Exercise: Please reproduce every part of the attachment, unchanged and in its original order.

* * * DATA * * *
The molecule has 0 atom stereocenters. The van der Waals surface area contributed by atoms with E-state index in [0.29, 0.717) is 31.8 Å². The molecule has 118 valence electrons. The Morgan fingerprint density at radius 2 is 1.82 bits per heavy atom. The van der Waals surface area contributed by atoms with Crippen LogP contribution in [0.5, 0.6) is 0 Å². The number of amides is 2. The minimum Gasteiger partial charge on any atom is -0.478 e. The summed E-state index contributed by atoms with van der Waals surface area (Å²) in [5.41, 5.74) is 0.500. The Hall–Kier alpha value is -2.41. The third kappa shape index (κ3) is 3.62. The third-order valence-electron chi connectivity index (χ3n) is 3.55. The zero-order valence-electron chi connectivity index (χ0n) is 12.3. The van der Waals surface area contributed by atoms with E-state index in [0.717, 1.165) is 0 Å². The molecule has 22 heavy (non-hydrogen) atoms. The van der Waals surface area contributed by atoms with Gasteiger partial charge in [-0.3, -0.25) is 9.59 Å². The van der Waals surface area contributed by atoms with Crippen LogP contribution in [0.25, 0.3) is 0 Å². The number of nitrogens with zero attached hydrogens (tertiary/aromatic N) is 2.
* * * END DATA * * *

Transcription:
The molecule has 0 atom stereocenters. The van der Waals surface area contributed by atoms with E-state index in [0.29, 0.717) is 31.8 Å². The molecule has 118 valence electrons. The Morgan fingerprint density at radius 2 is 1.82 bits per heavy atom. The van der Waals surface area contributed by atoms with Crippen LogP contribution in [0.5, 0.6) is 0 Å². The number of amides is 2. The minimum Gasteiger partial charge on any atom is -0.478 e. The summed E-state index contributed by atoms with van der Waals surface area (Å²) in [5.41, 5.74) is 0.500. The Hall–Kier alpha value is -2.41. The third kappa shape index (κ3) is 3.62. The third-order valence-electron chi connectivity index (χ3n) is 3.55. The zero-order valence-electron chi connectivity index (χ0n) is 12.3. The van der Waals surface area contributed by atoms with E-state index in [0.717, 1.165) is 0 Å². The molecule has 22 heavy (non-hydrogen) atoms. The van der Waals surface area contributed by atoms with Gasteiger partial charge in [-0.3, -0.25) is 9.59 Å². The van der Waals surface area contributed by atoms with Crippen LogP contribution in [0.25, 0.3) is 0 Å². The number of nitrogens with zero attached hydrogens (tertiary/aromatic N) is 2.